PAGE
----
Two key factors implicated in the development of bipolar disorder (BD) are connected, researchers involved in a new study argue. Treating one factor could thus simultaneously treat the other, potentially offering a new therapeutic option for the nearly six million Americans living with BD.
BD is characterized by clear changes in mood, energy, and activity levels, often going back and forth between manic and depressive episodes. Treatment for BD, which is caused by a combination of genetic and environmental factors, usually includes both psychotherapy and medication, including mood stabilizers, atypical antipsychotics, and antidepressants.
A key factor identified in cases of BD is the activity of immediate early genes (IEGs), which enable a quick response to environmental stimuli, like stress. Individuals with BD tend to have a difficult time dealing with stress and adapting to new situations. IEGs activate other genes, resulting in a state called neuronal plasticity, where brain cells learn to adjust and respond to environmental stimuli.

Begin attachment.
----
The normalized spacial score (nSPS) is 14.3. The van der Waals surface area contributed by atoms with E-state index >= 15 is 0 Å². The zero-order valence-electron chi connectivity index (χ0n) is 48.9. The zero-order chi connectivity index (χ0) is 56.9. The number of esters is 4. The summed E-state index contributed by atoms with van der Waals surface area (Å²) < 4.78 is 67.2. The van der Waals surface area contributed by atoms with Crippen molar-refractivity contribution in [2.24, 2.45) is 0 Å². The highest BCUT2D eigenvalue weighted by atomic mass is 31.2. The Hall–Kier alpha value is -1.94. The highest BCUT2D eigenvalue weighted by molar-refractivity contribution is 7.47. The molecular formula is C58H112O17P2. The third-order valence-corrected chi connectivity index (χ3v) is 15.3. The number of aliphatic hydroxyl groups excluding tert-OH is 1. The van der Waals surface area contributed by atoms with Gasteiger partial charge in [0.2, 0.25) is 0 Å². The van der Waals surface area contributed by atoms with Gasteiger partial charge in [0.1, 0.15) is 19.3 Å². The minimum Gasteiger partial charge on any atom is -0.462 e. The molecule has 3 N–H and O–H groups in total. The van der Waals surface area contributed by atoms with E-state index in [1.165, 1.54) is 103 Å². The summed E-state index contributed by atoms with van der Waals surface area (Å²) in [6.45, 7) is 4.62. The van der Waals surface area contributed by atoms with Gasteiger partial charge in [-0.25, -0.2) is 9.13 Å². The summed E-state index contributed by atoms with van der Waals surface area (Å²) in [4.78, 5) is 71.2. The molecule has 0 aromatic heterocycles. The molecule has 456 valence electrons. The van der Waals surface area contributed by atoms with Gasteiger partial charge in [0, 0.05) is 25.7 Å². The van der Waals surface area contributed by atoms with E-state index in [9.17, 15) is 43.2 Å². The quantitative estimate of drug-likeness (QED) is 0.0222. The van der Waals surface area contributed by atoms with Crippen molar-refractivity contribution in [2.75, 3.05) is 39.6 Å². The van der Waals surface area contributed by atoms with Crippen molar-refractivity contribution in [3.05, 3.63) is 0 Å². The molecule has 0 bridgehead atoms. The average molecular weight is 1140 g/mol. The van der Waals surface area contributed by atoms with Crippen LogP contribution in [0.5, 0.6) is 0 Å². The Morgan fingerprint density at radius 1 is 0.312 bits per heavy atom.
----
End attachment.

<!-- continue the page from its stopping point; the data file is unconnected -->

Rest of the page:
IEGs also produce Early Growth Response (ERG) proteins, which “translate environmental influence into long-term changes in the brain.” ERG proteins are mass-produced in response to stress and sleep deprivation, as they are necessary for the brain to respond to the never-ending supply of environmental stimuli.
Another factor linked to BD are neurotrophins, like the brain-derived neurotrophic factor (BDNF) found in the brain. Past studies have found reduced levels of BDNF linked to BD.
Previous research from a collaborative group of scientists from Universidade Federal do Rio Grande do Sul in Brazil, University of Arizona College of Medicine in the United States, and McMaster University in Canada found that a type of IEG called EGR3 was repressed in the brains of BD patients. EGR3 is vital for the response to stress and other environmental stimuli. This partially explains why people with BD are susceptible to stress and often respond inadequately to stress.
Now, a new study from the same group published in the journal Frontiers in Behavioral Neuroscience, researchers analyzed the connection between EGR3 and BDNF. They believe that both factors are involved in the flawed response to stress present in BD, which could explain the condition’s “impaired cellular resilience.”
“We believe that the reduced level of BDNF that has been extensively observed in BD patients is caused by the fact that EGR3 is repressed in the brain of BD patients,” explained lead author Fabio Klamt. “The two molecules are interconnected in a regulatory pathway that is disrupted in BD patients.”
Going forward, researchers are considering EGR3 is a potential drug target. Because by increasing EGR3’s expression, BDNF is positively affected too, and the overall response to stress could be greatly improved.